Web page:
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From "Kevin Sutter (JIRA)" <j...@apache.org>
Subject [jira] Commented: (OPENJPA-141) More performance improvements (in response to changes for OPENJPA-138)
Date Wed, 14 Feb 2007 23:11:06 GMT

    [ https://issues.apache.org/jira/browse/OPENJPA-141?page=com.atlassian.jira.plugin.system.issuetabpanels:comment-tabpanel#action_12473243
] 

Kevin Sutter commented on OPENJPA-141:
--------------------------------------

Yes, good catch, Craig.  The original location that I wanted to resolve the isAssignableFrom()
overhead was in BrokerImpl and that was just a one-way check.  The two-way check in FetchConfigurationImpl
was overlooked.  Thank you.  But, that brings up a new question...  Do we do the two-way check
in this new utility method (even though BrokerImpl didn't require this in the past)?  Or,
is the one-way check sufficient for FetchConfigurationImpl's usage?  Any historical perspective?

>>> 1. Why not keep a single assignable types map in ImplHelper?
>> I actually thought about doing that, but then I had concerns about the size of the
Cache.
> How are two static maps going to end up being smaller overall than one combined static
map?

Never mind.  Since we're dealing with (hopefully) unique Class keys, a single map will suffice.

>> Hmmm.. If I understand what you are saying, it really doesn't matter whether we use
hard, weak, or soft keys, since the resulting cache will be hard no matter what -- since we're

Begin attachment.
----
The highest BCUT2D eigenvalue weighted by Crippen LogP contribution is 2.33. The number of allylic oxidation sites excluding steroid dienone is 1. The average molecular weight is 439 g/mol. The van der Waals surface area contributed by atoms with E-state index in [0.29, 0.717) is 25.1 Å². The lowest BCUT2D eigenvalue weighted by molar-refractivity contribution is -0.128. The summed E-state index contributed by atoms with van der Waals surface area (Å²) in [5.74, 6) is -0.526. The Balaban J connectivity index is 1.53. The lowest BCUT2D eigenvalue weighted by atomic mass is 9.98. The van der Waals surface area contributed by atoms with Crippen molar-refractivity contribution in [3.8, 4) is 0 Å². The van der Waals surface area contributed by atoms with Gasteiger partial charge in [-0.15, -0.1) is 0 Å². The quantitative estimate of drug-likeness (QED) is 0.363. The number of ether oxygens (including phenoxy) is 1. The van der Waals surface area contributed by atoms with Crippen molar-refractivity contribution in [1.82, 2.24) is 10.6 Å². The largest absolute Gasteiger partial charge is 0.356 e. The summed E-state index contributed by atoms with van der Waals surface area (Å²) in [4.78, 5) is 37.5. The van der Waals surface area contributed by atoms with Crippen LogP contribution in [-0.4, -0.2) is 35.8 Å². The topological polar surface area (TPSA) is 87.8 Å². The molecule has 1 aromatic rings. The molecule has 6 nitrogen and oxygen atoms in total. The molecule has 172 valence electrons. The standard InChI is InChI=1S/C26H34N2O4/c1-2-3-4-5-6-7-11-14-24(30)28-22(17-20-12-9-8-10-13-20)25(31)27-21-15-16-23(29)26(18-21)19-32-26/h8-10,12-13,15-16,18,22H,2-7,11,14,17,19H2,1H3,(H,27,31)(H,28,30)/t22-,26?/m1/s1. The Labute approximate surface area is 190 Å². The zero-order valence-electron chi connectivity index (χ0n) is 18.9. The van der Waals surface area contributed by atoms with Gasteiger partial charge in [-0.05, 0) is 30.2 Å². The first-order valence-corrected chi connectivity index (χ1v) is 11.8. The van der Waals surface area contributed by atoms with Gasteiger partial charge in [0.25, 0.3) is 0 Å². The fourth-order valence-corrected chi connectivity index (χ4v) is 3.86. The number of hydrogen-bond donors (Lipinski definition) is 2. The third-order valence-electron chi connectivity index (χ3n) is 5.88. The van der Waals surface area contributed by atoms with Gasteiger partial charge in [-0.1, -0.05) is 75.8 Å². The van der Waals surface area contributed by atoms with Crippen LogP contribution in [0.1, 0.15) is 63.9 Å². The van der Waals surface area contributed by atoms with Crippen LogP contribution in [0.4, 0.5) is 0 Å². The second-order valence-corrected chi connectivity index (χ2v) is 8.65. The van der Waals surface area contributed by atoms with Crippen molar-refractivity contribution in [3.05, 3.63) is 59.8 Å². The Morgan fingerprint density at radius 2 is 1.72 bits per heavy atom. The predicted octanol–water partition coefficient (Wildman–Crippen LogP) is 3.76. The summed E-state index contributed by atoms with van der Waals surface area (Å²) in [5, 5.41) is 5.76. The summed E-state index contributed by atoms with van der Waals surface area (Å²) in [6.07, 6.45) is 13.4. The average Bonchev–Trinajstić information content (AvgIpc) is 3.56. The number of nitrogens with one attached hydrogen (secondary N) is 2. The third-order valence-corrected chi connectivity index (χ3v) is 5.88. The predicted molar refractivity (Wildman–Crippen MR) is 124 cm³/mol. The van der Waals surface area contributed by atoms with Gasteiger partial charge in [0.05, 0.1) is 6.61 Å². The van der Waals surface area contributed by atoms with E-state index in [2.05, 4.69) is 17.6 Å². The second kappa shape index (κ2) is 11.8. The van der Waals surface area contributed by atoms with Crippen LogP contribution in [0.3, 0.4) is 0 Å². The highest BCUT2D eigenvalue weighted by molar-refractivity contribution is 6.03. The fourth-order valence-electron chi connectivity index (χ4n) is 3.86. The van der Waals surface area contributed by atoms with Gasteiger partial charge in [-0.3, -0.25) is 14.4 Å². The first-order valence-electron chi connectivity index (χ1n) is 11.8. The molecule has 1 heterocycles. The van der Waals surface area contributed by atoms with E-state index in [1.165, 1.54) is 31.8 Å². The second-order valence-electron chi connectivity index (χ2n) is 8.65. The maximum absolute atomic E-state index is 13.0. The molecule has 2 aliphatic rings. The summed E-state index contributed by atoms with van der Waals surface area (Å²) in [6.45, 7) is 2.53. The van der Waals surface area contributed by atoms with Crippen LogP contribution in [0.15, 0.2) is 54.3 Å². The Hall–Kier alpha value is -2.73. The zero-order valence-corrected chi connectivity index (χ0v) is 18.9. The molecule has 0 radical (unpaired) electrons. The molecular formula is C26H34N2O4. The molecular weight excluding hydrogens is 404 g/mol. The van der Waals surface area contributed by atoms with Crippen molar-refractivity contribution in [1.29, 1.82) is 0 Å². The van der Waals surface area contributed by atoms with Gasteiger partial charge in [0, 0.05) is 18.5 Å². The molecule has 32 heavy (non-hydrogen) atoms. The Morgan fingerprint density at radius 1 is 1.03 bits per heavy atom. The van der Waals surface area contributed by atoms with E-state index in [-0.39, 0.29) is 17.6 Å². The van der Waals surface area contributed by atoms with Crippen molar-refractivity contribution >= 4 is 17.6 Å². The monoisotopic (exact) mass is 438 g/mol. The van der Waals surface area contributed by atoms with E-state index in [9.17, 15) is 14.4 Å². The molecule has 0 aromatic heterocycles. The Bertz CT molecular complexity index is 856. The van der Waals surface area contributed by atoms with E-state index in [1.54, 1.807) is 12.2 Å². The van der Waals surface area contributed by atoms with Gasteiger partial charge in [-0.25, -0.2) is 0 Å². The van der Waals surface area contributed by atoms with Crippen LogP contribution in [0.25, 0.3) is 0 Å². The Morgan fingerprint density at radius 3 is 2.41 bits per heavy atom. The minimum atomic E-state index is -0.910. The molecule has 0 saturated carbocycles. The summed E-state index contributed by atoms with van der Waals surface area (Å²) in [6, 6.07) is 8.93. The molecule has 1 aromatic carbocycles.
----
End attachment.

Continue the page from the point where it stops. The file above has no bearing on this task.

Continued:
using Class objects in the cache.
> No, it does matter. And the type of value references we use matters way more. If we want
a "hard cache that drops entries for classes that are redeployed", then we should be using
weak keys and hard values. If we want a "memory sensitive" cache, then we should be using
hard keys and soft values. I'm not sure where the disconnect is coming from with these reference
types.

There have been several viewpoints on the use of these reference types and what the impact
would be.  To be honest, at this point, all that I am looking for is the ability to cache
these assignable types.  Whether it's redployment-friendly or memory-friendly, I don't really
care at this point.  We can worry about that later.  If you have a preference for this first
iteration, let me know.  Thanks.

>> The benchmark is a set of primitives based on the SpecJApp application using the
SunOne Application Server. The profiling data from this set of tests indicate that caching
of the JNDI lookup is beneficial.
>Beneficial over the suggested use of an instance variable? Or beneficial over no caching
of the TM whatsoever? There's a big difference.

Definitely beneficial over no caching of the TM whatsoever.  Sorry for the confusion.

>>> 5. Even if ImplHelper.isAssignable retains its map parameter (and per #1 above